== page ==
Four Is Death: Four suits, four boss characters: the Ace of Clubs, Diamonds, Hearts, and Spades (General Song himself).
Four Eyes, Zero Soul: Colonel Peng is the only character seen wearing glasses. Perhaps not coincidentally, he comes across as an unfeeling bureaucrat much of the time. This is subverted in the sequel, where Peng is retooled as a Boisterous Bruiser type.
Foreign Language Tirade: In the sequel, Matthias will sometimes curse in Swedish after losing one of Fiona's challenges, complete with the subtitle "[Curses in Swedish]"
Fragile Speedster: Jennifer, but this is relative to the other mercs - she can still take a few RPGs to the face and stay in the fight.
Freudian Excuse: The seeds of Mui's cold-blooded pursuit of money is said to have originated from her parents' divorce. Not wanting to end up broke like her mother, coupled with an obsessive need for control, pushed Mui to excell at everything and amass a ton of money.
Game-Breaking Bug: The sequel had a number of areas that could've used more playtesting; one notable example is in a mission where you have to rescue a hostage held on top of a skyscraper. Oftentimes, as soon as the player enters the hostage's line of sight, the hostage will run towards them. Even if they're in a helicopter, and running towards them leads the hostage off of the skyscraper.
When you're in a particularly desperate spot, sometimes the game will simply jam your HP at 10 and refuse to register any further hits on the player. Even worse, you'll be permanently subjected to the 'concussion' Interface Screw effects of a pulsing screen and a 'wub wub wub wub wub' noise.
Until March 2012, the sequel would no longer play if you have an internet connection. This was true on PS3, Xbox 360, and PC. Contrary to popular belief, the servers were only shut down for the PC version. For the console versions, EA updated their Terms and Conditions but forgot to patch the new location in Mercenaries 2. Instead of simply giving an error message, the game got stuck "Connecting to EA server" forever and freezes up completely. It was possible to get around this: you'd have to run any online-enabled EA game released before Mercenaries 2 (August 2008) that still has its servers active (e.g. Need For Speed Carbon, TheOrangeBox, or Battlefield: Bad Company).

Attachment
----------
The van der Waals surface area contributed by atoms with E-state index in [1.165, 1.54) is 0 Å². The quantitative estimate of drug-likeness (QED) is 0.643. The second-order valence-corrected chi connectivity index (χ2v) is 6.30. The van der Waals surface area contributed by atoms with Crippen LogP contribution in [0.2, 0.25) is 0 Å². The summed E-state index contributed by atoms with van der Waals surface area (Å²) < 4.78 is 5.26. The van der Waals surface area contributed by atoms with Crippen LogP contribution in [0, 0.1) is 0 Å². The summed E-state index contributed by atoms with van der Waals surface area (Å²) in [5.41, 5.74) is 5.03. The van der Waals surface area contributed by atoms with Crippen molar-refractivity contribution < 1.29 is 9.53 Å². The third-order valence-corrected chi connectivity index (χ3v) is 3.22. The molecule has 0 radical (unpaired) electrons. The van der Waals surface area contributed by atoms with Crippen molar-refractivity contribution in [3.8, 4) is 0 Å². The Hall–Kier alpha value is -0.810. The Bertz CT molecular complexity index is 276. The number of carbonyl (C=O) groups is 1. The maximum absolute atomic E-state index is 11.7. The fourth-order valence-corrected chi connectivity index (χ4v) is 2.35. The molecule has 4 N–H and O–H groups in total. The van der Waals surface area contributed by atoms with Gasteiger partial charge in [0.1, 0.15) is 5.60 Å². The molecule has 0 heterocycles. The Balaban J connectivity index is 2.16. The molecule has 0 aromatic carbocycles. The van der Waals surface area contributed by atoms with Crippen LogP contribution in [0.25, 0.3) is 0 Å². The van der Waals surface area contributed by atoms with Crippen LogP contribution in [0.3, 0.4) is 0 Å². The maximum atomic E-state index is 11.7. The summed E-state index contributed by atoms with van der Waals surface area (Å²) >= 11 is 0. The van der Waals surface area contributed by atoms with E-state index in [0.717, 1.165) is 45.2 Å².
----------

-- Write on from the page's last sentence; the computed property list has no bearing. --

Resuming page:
Genre Savvy: By the second game, nearly everyone is aware that you are the person to turn to to pull off impossible tasks that no one person would ever be sane enough to do. The enemies are also Dangerously Genre Savvy; while fighting the Chinese, for example, the troops calling for reinforcements will outright say that they need armor support, because you will wipe out their infantry. Also, General Carmona waits until you're trying to take out Solano before he attacks the PMC.
Good Ol' Boy: Mitchell Buford, full stop. His avatar in World of Flames is the Texas-bred Dr. Rubin.
Buford: That's the radio. It plays both kinds of music: country and western.
Hard-Coded Hostility: In Playground of Destruction, there are five factions in the game: the Allied Nations, South Korea, the Russian Mafia, China and North Korea. The attitude of the first four depends on how you treat them: North Korea is always hostile to you and all of the other factions.
Hookers and Blow: The inspiration for some of Sergei's more colorful ideas, such as ordering his goombas to go mine uranium for him. He's constantly snorting rails and waving his pistol around when you meet with him.